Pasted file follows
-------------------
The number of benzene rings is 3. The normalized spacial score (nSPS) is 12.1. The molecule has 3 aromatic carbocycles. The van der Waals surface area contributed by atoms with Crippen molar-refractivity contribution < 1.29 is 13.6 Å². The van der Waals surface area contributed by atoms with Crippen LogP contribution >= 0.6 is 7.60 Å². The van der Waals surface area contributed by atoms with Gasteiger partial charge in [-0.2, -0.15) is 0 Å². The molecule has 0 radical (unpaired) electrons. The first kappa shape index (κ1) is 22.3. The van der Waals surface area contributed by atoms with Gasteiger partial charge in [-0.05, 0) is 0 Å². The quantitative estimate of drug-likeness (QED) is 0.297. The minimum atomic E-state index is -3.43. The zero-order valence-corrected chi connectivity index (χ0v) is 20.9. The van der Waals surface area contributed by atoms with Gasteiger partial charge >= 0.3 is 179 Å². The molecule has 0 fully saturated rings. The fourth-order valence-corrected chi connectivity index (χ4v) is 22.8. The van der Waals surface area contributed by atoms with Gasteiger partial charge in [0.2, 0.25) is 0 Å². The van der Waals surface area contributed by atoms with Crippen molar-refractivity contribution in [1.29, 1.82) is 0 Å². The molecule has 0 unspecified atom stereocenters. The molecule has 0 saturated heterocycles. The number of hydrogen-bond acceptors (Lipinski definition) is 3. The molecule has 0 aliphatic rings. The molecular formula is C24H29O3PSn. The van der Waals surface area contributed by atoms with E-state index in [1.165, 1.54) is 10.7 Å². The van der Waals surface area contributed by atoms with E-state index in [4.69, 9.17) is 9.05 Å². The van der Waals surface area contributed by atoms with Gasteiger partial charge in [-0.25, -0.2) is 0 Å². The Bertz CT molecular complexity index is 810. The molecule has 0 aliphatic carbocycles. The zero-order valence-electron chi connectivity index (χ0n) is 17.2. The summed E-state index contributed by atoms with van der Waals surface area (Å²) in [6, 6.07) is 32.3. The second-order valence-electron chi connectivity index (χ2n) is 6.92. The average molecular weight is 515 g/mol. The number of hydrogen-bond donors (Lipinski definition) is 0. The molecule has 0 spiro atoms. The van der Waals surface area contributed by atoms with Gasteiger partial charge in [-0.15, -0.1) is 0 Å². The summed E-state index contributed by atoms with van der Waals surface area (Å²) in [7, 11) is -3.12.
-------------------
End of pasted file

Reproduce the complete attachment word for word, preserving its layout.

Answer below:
The number of benzene rings is 3. The normalized spacial score (nSPS) is 12.1. The molecule has 3 aromatic carbocycles. The van der Waals surface area contributed by atoms with Crippen molar-refractivity contribution < 1.29 is 13.6 Å². The van der Waals surface area contributed by atoms with Crippen LogP contribution >= 0.6 is 7.60 Å². The van der Waals surface area contributed by atoms with Gasteiger partial charge in [-0.2, -0.15) is 0 Å². The molecule has 0 radical (unpaired) electrons. The first kappa shape index (κ1) is 22.3. The van der Waals surface area contributed by atoms with Gasteiger partial charge in [-0.05, 0) is 0 Å². The quantitative estimate of drug-likeness (QED) is 0.297. The minimum atomic E-state index is -3.43. The zero-order valence-corrected chi connectivity index (χ0v) is 20.9. The van der Waals surface area contributed by atoms with Gasteiger partial charge >= 0.3 is 179 Å². The molecule has 0 fully saturated rings. The fourth-order valence-corrected chi connectivity index (χ4v) is 22.8. The van der Waals surface area contributed by atoms with Gasteiger partial charge in [0.2, 0.25) is 0 Å². The van der Waals surface area contributed by atoms with Crippen molar-refractivity contribution in [1.29, 1.82) is 0 Å². The molecule has 0 unspecified atom stereocenters. The molecule has 0 saturated heterocycles. The number of hydrogen-bond acceptors (Lipinski definition) is 3. The molecule has 0 aliphatic rings. The molecular formula is C24H29O3PSn. The van der Waals surface area contributed by atoms with E-state index in [1.165, 1.54) is 10.7 Å². The van der Waals surface area contributed by atoms with E-state index in [4.69, 9.17) is 9.05 Å². The van der Waals surface area contributed by atoms with Gasteiger partial charge in [-0.25, -0.2) is 0 Å². The Bertz CT molecular complexity index is 810. The molecule has 0 aliphatic carbocycles. The zero-order valence-electron chi connectivity index (χ0n) is 17.2. The summed E-state index contributed by atoms with van der Waals surface area (Å²) in [6, 6.07) is 32.3. The second-order valence-electron chi connectivity index (χ2n) is 6.92. The average molecular weight is 515 g/mol. The number of hydrogen-bond donors (Lipinski definition) is 0. The molecule has 0 spiro atoms. The van der Waals surface area contributed by atoms with Gasteiger partial charge in [-0.15, -0.1) is 0 Å². The summed E-state index contributed by atoms with van der Waals surface area (Å²) in [7, 11) is -3.12.